I expect that most GPS units will guide about the same, though there are differences in the way you set up routes, the way the screen displays the information, and the type and quantity of information displayed (local gas stations, compass, miles and time to next direction change or exit point).
I'll say that the TomTom One learning curve is somewhat steep, due mainly to a minimalist instruction sheet. The TomTom One has features we have not yet explored, so , though it was meant to be an entry model, there seems to be little reason for us to upgrade.
Points to consider: a model with a larger screen would be useful for more clearly displaying the data;
A model with outboard (off touch-screen) controls for adjusting screen brightness and sound loudness would be very much preferred. In our situation the passenger can do these adjustments, which can require attentive selecting of three or four choices on the touch screen, but a lone driver would have to divert attention for, maybe, five seconds for each touch selection--bad at any time, hair raising in city expressway traffic;
The dashboard mounting device for the TomTom will not stick to out textured dashboard;
Sunlight falling on the LCD screen makes it all but unreadable--not a problem if you have a sun-sheltered spot in which to place the unit;
Determine the details for updating the street map set before you buy to be certain updates are free and timely.
We don't use the GPS for music playback, so memory size is not a factor. I can't say authoratively, but the more expensive models appear to have mp3 players on board and larger memories to accomodate them. Also, there are extra-cost services that give weather and live traffic alerts--spoken alerts require higher grade options on the TomTom.

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Only buy the features that you need

After a lot of research, I finally took the plunge and bought the Garmin Nuvi 200. First, I decided that I wanted my GPS device to be multi-functional; I needed to be able to take it on bike rides and walks, not just use it in my car. This particular model is small and light, but the screen is not too small to be seen easily while driving. I didn't care whether I could change the voice from male to female, which is an option on some devices. I needed the display to be appealing and easy to read. The unit fits in my pocket and can be removed easily from my car. If your GPS device is visible, you are inviting thieves to break into your car. So...decide which features are important to you. Are you only going to use the device in your car, or do you do a lot of traveling to locations where you will want to remove the device and use it for biking or walking? Which maps will you need - will you be traveling out of the country and taking the device with you? If so, check out the cost of adding information to your device. Do you want the voice prompt to use street names in its directions? Some models (like mine) don't use street names; rather they say "in 500 feet, turn left". That feature is found on more expensive devices. Do you want an MP3 player? Photo viewer? Bluetooth? Traffic updates? Read review on sites like, then go to a store and take a look at the devices that have the features you require. Check out prices on the internet, and find the best deal. Believe it or not, I found the best deal on my unit at Circuit City onine. Good luck.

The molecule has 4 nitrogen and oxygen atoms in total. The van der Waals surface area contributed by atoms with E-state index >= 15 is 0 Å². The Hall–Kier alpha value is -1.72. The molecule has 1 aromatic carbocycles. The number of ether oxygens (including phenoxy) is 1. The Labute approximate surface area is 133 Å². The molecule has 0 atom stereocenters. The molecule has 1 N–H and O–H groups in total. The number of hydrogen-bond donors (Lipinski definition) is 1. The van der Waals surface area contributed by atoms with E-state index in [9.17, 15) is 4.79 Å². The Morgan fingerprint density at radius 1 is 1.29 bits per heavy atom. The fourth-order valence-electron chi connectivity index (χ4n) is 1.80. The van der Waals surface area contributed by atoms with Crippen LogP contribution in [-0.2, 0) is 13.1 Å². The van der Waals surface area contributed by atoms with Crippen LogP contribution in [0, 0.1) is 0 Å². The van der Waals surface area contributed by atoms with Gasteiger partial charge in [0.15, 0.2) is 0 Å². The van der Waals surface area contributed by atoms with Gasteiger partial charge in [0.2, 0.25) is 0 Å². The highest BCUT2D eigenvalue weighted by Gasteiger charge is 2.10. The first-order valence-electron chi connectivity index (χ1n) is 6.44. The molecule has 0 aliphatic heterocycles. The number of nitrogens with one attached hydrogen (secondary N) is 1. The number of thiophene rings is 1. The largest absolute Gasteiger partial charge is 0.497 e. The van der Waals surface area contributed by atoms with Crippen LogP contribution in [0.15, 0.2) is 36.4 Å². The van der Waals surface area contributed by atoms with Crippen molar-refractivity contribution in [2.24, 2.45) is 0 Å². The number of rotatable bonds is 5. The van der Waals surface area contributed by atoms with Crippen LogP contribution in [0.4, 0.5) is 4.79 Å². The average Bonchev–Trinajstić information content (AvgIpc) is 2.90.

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TomTom Toy

It may sound like a toy but it dose a great job right out of the box! Any thing you need to know to find your way around it has it.
Very user freindly and clear screen.
Saw it at a big name store chain for $439 and bought it at another chain ( one off about 4 chains ) that where selling it on sale at $149, and most where selling out of stock in 1 to 2 days. And just as good as the factory built in's that sell for about $2,000 and they will not fit in your pocket to walk around with or move to a second car or a new car?

John in Grimsby Ont. Canada

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Tom Tom as a Sat Nav System.

Hi, Mary Jane.
I am from the UK and can only advise on my experience of driving 200,000+ miles within the UK & the main 25 Western European Countries using various Sat-Nav systems including 'Garmin, Magellan & Tom Tom' products over the past 4 years. Plus one 2000+ mile trip in the USA riding a motor bike from Niagara Falls to Key West via a few forays into & along the Eastern Seaboard.